Noongar (caste)

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The Noongar are a Hindu caste found in the states of Haryana and Punjab in India.[1][2] They are also known as Nungar, Teli Julaha or Teli.[3][4]

Origin[edit]

According to a historical myth, Noongars were initially Julaha but were separated as a different caste when a Julaha married a Teli woman, from whom the progeny of Noongars came up.[3]

The community on Haryana are found mainly in the districts of Faridabad, Gurgaon, Karnal, Ambala, Jind and Sonepat, and they speak Khari boli and Haryanvi.[1][full citation needed] While in Punjab, they are found in Rajpura tehsil of Patiala district, and Kharar tehsil of Ropar district, and speak Punjabi.[2][full citation needed]

Present circumstances[edit]

In Punjab[edit]

Like those in Haryana, the Punjab Noongar are strictly endogamous, and practice clan exogamy. There main clans, called gotras, includethe Khaltia, Kalealia, Jatewadea, and Bhogra. In addition, the community is also divided between those who practice Hinduism and those who practice Sikhism. There is no intermarriage between Hindu and Sikh Noongars.[2]

The Noongar in Punjab have abandoned their traditional occupation of salt making. Almost all are either settled agriculturist and landless agricultural labourers. Those in Ropar district are largely landowners while in Rajpura many are largely landless. The community has now taken to horticulture, with many Noongar owning fruit orchards. There is now concerted attempt to claim Rajput status. However, the Noongar have also been granted Other Backward Class status, which allows to avail the benefit of a number of affirmative actions of the Government of India.[2]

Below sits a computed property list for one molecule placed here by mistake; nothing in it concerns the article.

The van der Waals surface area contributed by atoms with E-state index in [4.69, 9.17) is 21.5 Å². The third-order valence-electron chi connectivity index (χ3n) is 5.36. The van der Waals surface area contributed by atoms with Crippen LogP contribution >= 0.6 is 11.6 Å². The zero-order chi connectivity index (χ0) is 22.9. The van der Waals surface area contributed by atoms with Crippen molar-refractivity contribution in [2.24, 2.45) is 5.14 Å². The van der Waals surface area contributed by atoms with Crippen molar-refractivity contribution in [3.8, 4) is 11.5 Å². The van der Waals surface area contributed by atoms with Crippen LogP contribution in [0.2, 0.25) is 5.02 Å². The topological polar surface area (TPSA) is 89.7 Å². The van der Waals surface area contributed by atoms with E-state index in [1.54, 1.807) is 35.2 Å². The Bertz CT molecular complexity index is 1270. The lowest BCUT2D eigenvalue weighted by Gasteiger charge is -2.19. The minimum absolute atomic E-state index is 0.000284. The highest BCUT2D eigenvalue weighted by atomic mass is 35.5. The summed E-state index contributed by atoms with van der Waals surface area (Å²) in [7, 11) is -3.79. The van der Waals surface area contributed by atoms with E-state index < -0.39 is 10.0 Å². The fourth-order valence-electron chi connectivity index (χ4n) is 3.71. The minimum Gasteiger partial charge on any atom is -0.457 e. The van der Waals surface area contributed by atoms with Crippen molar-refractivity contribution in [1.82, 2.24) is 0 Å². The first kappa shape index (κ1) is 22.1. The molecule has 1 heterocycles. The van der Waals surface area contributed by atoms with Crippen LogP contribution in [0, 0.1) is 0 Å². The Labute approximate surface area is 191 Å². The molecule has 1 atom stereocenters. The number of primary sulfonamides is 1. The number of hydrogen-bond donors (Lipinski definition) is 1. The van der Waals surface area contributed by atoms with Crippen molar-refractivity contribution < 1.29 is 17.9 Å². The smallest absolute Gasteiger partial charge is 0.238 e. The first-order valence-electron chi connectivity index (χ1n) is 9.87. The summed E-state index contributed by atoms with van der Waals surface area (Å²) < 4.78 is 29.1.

See also[edit]

References[edit]

  1. ^ a b People of India Hayana Volume XXIII edited by M.L Sharma and A.K Bhatia pages 385 to 389 Manohar
  2. ^ a b c d People of India Punjab Volume XXXVII edited by I.J.S Bansal and Swaran Singh pages 345 to 348 Manohar
  3. ^ a b Ashok Pratap Singh& Patiraj Kumari (2007). Psychological Implications in Industrial Performance. Global Vision Pub House,. p. 620. ISBN 9788182202009. 
  4. ^ Kumar Suresh Singh (1996). People of India: Himachal Pradesh. Anthropological Survey of India. p. 426. ISBN 9788173040948.